3) Surgery is a two-part process: first, a laparoscopic procedure will take place to scan for cancer cells in the stomach lining. If the stomach lining appears cancer-free, the surgeon will move to step two: immediate resection while still in the OR. If cancer cells are found, the resection will not take place and transplant will again be up for discussion.
4) Initial recovery from the resection will be around 1 to 2 weeks, but it will take months for her to fully recover.
5) There will be no chemo/radiation prior to the resection b/c they would destroy the bile duct. They would only occur if transplant takes place.

This changes our scheduling for the remainder of May and all of June, but perhaps we'll be bringing her home healthy faster than we thought. There is a lot of risk in the surgery, but... it is what it is.

I know all of your thoughts and positivity and yellow-ness will help her move through each stage of the coming days with success and good health.

Take a breath. Go yellow!


  1. WOW !!!
    What a game plan they have for you Paulette. There going to have you home, healing in no time.
    Yellow Rocks!
    Love, Mary Kay

  2. Good Morning, Paulette.

    Wow, although there are still some hurdles ahead, it sure seems as though yesterday was a huge leap from the unknown into the known. Wave the flag for a yellow lap ... not of caution as in the Indy 500 ... but as hope and light and encouragement! Can you picture two people creating a portable chair by crossing their arms and grabbing each other's hands [I'm not so hot at explaining, sorry] and your hopping up on the chair they've created to carry you for the next mile or two? Those are the arms of friendship and the hands in prayer that are carrying you from today into tomorrow into the next day. You don't have to run for now, Paulette, but the race is on more now than ever!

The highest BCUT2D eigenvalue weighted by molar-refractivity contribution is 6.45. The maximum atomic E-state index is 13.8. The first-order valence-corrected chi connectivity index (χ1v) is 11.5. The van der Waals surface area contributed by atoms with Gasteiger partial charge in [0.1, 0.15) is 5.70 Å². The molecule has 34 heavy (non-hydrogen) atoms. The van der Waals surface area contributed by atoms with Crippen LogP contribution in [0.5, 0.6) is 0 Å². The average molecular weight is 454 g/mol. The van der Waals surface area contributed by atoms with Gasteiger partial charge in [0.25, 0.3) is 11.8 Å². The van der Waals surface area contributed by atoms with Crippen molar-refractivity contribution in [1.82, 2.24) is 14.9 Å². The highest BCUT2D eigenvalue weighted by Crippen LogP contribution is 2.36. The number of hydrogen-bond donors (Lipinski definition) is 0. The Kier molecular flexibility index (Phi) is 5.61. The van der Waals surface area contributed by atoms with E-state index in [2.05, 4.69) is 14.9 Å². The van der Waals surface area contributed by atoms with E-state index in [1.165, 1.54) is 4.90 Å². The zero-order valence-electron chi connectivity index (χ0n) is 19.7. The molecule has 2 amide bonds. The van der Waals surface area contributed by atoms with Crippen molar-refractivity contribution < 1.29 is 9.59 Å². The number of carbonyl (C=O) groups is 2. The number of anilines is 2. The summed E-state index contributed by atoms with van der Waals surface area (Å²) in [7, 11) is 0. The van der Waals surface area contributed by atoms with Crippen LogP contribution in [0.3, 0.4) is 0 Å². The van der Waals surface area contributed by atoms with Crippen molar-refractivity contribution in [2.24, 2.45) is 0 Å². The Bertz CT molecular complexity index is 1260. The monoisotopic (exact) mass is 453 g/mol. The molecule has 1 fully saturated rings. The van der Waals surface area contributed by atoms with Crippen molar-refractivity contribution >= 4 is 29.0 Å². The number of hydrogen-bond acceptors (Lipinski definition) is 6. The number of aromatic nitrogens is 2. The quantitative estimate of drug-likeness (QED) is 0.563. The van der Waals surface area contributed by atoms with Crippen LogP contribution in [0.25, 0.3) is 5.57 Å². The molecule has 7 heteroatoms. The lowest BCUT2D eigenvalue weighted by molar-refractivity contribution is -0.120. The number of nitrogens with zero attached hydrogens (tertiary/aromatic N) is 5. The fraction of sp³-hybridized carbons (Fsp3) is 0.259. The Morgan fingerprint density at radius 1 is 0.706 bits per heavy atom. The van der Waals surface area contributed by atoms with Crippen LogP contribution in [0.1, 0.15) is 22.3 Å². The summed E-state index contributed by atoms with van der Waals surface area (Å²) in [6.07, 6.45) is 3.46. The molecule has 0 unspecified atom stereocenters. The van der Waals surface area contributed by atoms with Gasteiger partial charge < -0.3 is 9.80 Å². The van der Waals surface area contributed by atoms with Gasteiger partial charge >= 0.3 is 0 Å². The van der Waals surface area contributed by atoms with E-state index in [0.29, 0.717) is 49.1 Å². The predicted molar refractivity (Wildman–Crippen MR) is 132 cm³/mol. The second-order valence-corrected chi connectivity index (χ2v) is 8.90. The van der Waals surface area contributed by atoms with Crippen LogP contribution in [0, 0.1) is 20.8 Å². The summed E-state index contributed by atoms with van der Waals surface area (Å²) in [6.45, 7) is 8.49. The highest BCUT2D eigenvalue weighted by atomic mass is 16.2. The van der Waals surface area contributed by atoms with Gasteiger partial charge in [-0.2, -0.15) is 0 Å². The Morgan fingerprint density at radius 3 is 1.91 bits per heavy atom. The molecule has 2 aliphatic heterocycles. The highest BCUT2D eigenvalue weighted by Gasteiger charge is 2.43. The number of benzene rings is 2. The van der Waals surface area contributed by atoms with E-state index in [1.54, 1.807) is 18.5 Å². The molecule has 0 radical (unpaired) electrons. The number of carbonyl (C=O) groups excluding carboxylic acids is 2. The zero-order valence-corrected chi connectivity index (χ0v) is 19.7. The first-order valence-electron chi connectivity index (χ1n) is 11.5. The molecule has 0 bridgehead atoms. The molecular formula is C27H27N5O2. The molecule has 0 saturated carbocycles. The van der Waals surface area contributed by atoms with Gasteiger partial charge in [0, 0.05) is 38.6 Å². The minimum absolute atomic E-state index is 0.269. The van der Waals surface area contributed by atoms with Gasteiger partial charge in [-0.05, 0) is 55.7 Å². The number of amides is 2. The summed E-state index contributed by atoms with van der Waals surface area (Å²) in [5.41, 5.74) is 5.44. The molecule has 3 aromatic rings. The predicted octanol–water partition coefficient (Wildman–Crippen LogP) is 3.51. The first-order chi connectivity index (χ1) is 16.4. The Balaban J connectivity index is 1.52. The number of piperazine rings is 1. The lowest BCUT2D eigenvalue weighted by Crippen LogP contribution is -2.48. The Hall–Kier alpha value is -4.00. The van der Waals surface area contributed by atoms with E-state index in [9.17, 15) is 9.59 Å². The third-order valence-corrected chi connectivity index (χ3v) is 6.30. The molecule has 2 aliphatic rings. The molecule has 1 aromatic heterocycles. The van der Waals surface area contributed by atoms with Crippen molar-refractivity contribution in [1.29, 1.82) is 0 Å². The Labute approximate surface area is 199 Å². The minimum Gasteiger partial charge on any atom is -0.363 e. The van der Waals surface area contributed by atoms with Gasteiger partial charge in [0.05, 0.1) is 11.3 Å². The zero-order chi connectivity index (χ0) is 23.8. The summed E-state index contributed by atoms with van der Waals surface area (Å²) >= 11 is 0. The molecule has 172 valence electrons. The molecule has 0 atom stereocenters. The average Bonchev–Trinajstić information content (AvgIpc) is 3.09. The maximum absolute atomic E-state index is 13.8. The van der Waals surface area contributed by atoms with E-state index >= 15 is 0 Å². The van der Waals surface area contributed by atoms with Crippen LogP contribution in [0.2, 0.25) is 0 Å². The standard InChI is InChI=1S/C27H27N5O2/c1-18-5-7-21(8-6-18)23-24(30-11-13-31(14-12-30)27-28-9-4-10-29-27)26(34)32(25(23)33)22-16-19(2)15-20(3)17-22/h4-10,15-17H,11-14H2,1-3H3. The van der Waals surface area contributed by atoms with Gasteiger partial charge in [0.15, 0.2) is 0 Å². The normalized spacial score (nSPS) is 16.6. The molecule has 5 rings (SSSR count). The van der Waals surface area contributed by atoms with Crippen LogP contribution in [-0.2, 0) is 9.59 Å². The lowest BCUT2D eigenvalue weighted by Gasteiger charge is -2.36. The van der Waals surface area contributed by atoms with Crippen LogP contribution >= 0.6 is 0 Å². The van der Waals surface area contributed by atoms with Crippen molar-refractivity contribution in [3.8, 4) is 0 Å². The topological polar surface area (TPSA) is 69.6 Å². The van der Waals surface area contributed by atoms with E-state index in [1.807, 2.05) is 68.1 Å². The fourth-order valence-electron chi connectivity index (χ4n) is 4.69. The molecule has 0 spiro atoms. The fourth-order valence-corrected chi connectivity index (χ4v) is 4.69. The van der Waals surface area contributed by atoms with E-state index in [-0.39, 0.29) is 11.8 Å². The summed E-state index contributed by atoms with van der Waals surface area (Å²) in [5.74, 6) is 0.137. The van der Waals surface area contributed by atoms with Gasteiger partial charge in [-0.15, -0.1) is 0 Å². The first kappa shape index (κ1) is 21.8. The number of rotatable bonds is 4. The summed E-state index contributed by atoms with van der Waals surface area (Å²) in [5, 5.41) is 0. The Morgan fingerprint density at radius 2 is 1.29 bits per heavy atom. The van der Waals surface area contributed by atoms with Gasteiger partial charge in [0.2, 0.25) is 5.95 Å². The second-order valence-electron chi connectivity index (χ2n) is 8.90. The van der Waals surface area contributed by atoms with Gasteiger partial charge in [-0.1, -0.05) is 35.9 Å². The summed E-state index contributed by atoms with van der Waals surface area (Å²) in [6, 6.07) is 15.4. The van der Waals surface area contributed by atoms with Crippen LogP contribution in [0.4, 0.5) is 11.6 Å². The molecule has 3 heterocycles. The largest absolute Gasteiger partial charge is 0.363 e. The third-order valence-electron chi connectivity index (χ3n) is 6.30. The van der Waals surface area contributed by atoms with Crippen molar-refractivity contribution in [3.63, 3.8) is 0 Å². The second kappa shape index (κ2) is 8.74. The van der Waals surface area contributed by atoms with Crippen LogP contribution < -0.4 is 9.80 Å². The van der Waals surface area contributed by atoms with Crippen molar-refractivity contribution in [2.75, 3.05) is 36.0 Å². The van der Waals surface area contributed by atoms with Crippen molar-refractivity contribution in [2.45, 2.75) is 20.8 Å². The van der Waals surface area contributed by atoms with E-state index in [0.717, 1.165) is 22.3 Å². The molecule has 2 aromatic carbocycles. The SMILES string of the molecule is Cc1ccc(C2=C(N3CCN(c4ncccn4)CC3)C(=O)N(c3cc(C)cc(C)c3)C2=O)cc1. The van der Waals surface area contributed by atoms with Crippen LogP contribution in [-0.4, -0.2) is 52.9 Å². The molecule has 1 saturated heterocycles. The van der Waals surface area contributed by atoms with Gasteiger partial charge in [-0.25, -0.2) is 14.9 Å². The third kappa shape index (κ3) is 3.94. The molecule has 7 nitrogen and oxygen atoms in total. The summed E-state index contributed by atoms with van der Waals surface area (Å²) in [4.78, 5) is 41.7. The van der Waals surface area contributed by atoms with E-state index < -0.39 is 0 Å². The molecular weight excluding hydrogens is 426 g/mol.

How awesome is God's Word; we try not to act surprised when He does what He promises us to do in us, for us, and through us. He has prepared your body and has watched over you and orchestrated the tests, the decisions, the particular medical experts working on your case ... and now He is strengthening your body for the surgery. He knows, He cares, He is in control.

    At this time of the year, we open our windows to bring in the cool air throughout the night, and as I type here and the outside is still shrouded in darkness, I am listening to the symphonic selection that the Lord is producing via our wind chimes. The metallic cylinders clink and clang randomly and without exact rhythm, and yet the overall effect is musical and soothing, majestic and melodic.

    Lord, sometimes our lives seem to be at the mercy of the wind drafts that push circumstances together into disharmonic sounds, and we can't find a melody within those dissonant sounds. But we can trust the Holy Spirit as He moves the myriad of situations into an orchestral masterpiece that swells into sounds of strength and confidence, then backs off into almost inaudible tinkles of gentleness and meekness. Often there are even interludes of silence that become mere measures of rest before the next musical tones begin a new movement in the symphony.

    There doesn't have to be much of a breeze for the wind chimes to play because the metallic bars are placed close together. Our lives, too, do not have huge spaces between God-orchestrated events ... and what sometimes we "hear" (consider) as clashes or disharmony or chaotic sounds resolve into musical masterpieces of discovery: we discover once again how much God loves us and cares about the concerns of our hearts, how He has a plan for our lives that began literally before we were even born, how His grace and mercy ground us and keep us planted but also pliable, and how His Word contains the answers to all of the questions in our hearts. He is faithful to the integrity of His promises, Paulette, and His grace is inexhaustible as we daily open our hearts to His awesome wisdom. Do you hear His wind chimes within you?

    Today's Joke: What's the definition of eternity? Four blondes at a four-way stop sign.

    Encouraging Words: "And I am sure that God Who began the good work within you, Paulette, will keep right on helping you grow in His grace until His task within you is finally finished on that day when Jesus Christ returns." (Philippians 1:6)

    God loves you, Paulette ... and so do I.

    Praying for you,